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Stuffed stockings

Yola Edwards


TORONTO (GlobeinvestorGOLD) - Looking for stocking stuffers? Upscale multi-concept king of specialty home products, Williams-Sonoma [WSM], found under the flagship name and the brand names of Pottery Barn, Pottery Barn Kids and Hold Everything, might be just what you're looking for.

The company operates in two segments: retail and direct-to-customer with their Internet business becoming an increasingly important retail channel as it made up one-quarter of total sales. Added to the 559 retail stores in 43 states, Canadian shoppers and potential investors can look at the company's wares in stores located across Canada also.

Company officials reported that third-quarter sales grew 14.5 per cent, margins expanded and net income grew by 30 per cent to $37.1-million (all figures U.S.), or 31 cents a share on an overall store sales increase of 4.4 per cent over the year-earlier period. For the full year 2005, company officials expect to earn $1.86 to $1.88 a share. Although on a 25 price-earnings (P/E) basis, the stock isn't cheap, but it may warrant its scarcity premium, as there are few public competitors in the sector.

The stock's technical picture further supports that premise, as it has been advancing in a staircase manner over the past four-years. After its initial 1999-2000 surge the share price consolidated its gains and formed a double bottom base and hasn't looked back since. The price is currently approaching its recent all-time high, but a daily chart (not shown) suggests that it is getting a little overbought, and investors might watch for a pre-Christmas sale before adding it to their shopping cart. A pullback to the 10-day moving average (MA) at about $42 and the 20-week MA at $40.25 should act as support. From there the stock could sprint to about $46.50.


However, the weekly chart indicates that higher highs are on the horizon after that. All of the moving averages are positive and it appears, from an Elliott wave technical perspective, that the share price is in an extended third wave of a five-wave advance. Since the first and fifth waves tend toward equality when there is a third wave extension, it suggests that the final target for the stock would be about $60, but it might take some time to get there, perhaps 1-2 years.

Dare to dream? Then start by looking through all the possibilities offered at Barnes and Noble [BKS] and put them on your books. The company is a cash cow and according to one analyst "even if free cash flow stays static forevermore, the stock would still seem to be trading a bit below fair value."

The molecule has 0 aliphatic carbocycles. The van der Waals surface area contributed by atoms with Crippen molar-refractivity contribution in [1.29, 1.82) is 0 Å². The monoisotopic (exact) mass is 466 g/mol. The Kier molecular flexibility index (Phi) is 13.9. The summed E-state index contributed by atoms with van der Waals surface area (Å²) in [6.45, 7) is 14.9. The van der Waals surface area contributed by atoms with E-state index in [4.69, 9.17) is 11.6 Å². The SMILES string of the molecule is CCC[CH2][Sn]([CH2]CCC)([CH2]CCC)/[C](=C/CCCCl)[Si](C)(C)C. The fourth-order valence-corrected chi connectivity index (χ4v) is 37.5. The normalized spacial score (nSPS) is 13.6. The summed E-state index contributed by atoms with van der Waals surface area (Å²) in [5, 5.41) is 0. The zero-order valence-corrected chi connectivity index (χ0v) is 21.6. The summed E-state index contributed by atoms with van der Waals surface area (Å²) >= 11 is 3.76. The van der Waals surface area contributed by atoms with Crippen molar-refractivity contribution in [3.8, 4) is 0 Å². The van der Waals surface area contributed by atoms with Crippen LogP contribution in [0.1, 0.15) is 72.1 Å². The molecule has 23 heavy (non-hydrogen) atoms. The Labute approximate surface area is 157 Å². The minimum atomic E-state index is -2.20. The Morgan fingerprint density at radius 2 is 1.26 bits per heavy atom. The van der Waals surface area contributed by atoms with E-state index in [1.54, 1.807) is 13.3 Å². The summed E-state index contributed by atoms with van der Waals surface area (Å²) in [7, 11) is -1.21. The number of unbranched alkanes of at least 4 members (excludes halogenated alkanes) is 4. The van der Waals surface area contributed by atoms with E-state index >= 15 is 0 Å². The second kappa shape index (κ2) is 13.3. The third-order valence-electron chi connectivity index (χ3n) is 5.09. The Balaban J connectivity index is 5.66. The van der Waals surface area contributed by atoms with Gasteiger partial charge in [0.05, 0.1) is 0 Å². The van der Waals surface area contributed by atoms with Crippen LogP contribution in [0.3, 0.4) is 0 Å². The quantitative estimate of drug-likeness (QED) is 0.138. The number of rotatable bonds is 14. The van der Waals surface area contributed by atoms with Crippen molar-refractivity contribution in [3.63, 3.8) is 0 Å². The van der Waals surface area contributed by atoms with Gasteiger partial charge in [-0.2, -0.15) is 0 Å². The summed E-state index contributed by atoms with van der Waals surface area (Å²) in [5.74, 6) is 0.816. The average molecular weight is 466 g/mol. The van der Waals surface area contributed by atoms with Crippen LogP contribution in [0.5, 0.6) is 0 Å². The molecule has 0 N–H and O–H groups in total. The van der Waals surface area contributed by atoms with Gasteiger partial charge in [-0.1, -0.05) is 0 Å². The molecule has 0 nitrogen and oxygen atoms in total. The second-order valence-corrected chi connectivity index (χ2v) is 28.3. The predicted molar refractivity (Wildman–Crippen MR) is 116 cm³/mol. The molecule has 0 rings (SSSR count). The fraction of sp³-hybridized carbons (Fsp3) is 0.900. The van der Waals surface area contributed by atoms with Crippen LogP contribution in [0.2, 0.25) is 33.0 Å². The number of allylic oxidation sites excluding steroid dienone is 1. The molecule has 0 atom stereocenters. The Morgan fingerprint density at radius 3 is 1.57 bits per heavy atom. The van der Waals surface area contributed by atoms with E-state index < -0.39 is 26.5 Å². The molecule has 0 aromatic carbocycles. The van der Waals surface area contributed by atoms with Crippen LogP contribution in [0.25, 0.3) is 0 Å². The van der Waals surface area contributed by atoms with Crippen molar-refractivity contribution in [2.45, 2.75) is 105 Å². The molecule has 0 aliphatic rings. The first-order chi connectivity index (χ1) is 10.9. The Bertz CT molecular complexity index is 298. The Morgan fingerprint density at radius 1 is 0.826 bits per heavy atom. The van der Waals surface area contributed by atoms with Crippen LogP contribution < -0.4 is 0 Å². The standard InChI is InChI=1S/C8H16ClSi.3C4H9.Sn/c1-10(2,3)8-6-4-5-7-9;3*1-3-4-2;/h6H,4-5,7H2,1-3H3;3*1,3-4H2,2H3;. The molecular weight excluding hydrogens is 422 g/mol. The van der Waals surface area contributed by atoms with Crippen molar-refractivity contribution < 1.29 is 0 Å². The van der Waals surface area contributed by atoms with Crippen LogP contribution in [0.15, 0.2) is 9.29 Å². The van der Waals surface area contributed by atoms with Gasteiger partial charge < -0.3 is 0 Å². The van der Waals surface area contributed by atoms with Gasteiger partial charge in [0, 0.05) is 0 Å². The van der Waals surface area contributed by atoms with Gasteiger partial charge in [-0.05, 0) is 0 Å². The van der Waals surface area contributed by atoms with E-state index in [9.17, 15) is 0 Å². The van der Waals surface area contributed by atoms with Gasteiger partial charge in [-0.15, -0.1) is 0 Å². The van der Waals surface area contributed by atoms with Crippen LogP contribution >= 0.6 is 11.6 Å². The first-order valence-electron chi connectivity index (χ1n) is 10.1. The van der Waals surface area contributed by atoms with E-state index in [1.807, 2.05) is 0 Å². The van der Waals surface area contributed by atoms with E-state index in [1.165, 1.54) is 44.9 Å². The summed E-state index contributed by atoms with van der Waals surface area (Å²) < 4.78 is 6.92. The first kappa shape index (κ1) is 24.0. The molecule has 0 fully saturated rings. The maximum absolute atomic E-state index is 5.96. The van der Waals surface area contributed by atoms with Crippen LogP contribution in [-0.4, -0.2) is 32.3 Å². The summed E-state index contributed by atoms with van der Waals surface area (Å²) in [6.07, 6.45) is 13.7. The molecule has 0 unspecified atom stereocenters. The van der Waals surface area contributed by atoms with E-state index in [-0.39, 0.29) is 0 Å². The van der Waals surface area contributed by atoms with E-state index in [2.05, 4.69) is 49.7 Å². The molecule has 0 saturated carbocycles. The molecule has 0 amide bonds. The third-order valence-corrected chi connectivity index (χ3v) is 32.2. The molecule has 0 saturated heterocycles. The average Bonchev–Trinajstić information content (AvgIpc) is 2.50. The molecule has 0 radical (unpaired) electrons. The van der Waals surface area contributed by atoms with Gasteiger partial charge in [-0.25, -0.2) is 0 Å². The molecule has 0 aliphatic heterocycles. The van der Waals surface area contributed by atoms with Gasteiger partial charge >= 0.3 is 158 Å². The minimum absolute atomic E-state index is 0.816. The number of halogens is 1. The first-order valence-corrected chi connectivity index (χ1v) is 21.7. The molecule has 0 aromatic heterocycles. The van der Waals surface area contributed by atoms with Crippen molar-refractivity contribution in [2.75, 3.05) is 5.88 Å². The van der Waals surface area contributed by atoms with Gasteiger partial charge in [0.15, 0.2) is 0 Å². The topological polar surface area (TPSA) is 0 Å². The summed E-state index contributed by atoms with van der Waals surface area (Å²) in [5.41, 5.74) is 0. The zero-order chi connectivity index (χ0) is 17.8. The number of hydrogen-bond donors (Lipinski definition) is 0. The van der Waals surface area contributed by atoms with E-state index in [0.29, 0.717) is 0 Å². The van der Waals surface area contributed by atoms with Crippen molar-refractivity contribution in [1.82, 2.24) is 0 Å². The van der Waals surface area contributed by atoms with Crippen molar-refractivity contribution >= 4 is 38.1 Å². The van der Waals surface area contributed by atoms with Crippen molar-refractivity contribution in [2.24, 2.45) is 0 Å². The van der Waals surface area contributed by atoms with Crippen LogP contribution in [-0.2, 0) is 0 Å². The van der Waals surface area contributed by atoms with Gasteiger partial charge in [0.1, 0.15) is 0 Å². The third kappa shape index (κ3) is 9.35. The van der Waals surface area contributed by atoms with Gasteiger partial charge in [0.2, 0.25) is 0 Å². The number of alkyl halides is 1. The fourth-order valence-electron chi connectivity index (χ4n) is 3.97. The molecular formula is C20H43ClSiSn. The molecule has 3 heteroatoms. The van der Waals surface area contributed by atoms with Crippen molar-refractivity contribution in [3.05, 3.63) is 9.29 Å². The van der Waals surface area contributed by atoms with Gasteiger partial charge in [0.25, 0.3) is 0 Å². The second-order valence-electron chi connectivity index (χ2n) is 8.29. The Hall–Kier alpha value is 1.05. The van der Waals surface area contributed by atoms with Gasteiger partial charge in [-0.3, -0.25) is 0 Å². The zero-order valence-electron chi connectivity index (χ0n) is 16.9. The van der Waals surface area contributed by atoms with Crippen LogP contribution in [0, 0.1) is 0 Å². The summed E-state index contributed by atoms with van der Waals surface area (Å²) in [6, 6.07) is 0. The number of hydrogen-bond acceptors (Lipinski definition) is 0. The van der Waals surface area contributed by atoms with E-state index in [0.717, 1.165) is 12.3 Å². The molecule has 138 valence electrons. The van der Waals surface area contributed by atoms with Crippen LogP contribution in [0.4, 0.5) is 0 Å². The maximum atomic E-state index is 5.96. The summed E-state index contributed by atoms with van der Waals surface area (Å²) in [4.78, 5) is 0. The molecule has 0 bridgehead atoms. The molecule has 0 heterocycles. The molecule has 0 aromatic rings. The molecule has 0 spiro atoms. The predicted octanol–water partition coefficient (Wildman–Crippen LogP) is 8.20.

Although the company's third-quarter earnings were down sharply from a year ago they beat the streets' expectations and company officials have raised their profit outlook for the full year. While the consensus among analysts was for a loss of 2 cents a share, on October 29, the company reported that third-quarter earnings basically broke even with net income of $327,000 (all figures U.S.), and gross margins held steady over the year-earlier period. Sales for the leading bookstore rose 4 per cent to $1.082-billion in the third quarter with the bricks and mortar store sales up 4 per cent, while Internet sales were up 8 per cent. (A common theme to continued grow appears to be Internet sales.) For the fourth quarter company officials expect to earn $1.72-$1.76 a share, including a 3 cent charge related to layoffs.


With flat earnings and the stock currently trading with a 22.50 P/E, it doesn't sound as though it's a buy, but the technical picture confirms a positive outlook. The share price has traced out two bullish patterns. Over a five-year period, a double bottom has emerged, while more recently over a 3-1/2-year period an inverted head-and-shoulders pattern is evident. However, both the daily and weekly charts indicate that the price is overextended and that a pullback to support offered between the 10-day MA at $39.85 and the longer-term pattern's neckline at $37.84 is likely, thus investors might wish to wait for the pre-Christmas sale. As the weekly MA's are positive and trending closely together, a positive crossover appears to be in the offering after the pull back. Coupled with a small flag pattern, the stock could vault to about $51.74 over the next six months, followed by the inverted pattern's target of about $59.50 over the next 12-months. But don't forget about the stock's double bottom target of about $69, which should materialize over the following year.

It appears that Christmas sales may reward patient investors.

Yola Edwards is a contributing writer and technical analyst for Bell Globemedia Interactive, providing options and technical analysis research on a variety of North American equities.

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